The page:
Post-fermentation oxidation is one of the chief causes of loss of quality in white wines. When oxidised, the colour of wines change, becoming brown and cloudy. The aroma and flavour also change; the wine loses fruit, but increases in bitterness and develops a sherry-like aroma.

The extent to which wines oxidise depends on:

  • The presence of an oxidative enzyme (laccase) derived from Botrytis
  • The presence of yeasts and acetic bacteria
  • The level of phenolics in the wine
  • The level of oxygen dissolved in the wine
  • The concentration of free sulphur dioxide in the wine
  • Levels of metals iron and copper
  • Temperature
  • Time

To test if a wine is susceptible to oxidation, it can be exposed to air for 24 hours in a glass at room temperature. If the wine clouds or changes colour, aroma or flavour, it is susceptible to oxidation. If the browning is likely to be a result of laccase action the wine should be tested for laccase. The only really effective treatment for laccase activity is pasteurisation.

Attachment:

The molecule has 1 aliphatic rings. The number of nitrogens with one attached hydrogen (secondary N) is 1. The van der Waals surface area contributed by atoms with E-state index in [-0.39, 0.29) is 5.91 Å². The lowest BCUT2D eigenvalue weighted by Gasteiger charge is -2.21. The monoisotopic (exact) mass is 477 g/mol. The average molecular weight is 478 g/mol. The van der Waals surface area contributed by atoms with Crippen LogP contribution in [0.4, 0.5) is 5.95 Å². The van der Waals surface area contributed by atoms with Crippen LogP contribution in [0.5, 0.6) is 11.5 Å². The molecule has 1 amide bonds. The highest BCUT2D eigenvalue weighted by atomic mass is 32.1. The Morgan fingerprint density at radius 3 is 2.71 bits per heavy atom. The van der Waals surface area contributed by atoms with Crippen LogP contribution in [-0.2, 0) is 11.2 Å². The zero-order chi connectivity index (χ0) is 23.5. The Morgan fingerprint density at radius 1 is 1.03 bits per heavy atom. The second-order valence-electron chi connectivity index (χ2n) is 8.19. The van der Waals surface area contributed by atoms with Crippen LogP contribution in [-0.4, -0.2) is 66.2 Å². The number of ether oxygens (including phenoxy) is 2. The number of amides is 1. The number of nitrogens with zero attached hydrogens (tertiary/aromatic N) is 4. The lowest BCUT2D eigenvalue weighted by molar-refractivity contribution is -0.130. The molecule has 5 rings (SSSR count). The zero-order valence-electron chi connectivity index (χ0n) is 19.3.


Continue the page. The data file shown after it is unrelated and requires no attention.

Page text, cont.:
In other cases, the prevention of browning is usually achieved by storing the wine at a low temperature, the addition of sulphur dioxide, and the exclusion of air with inert gas.

After the alcoholic fermentation, it is really important to protect all white wines from oxidation by ensuring that they contain at least 20 mg/l of free sulphur dioxide and that they are protected from contact with air by keeping the tanks topped up (or blanketing them with inert gas) and by ensuring that there are no leaks in hoses or fittings when transferring wine.

The loss of aroma and flavour in oxidised wine cannot be replaced, but the taints produced by oxidation can be treated by fining with agents such as PVPP and casein.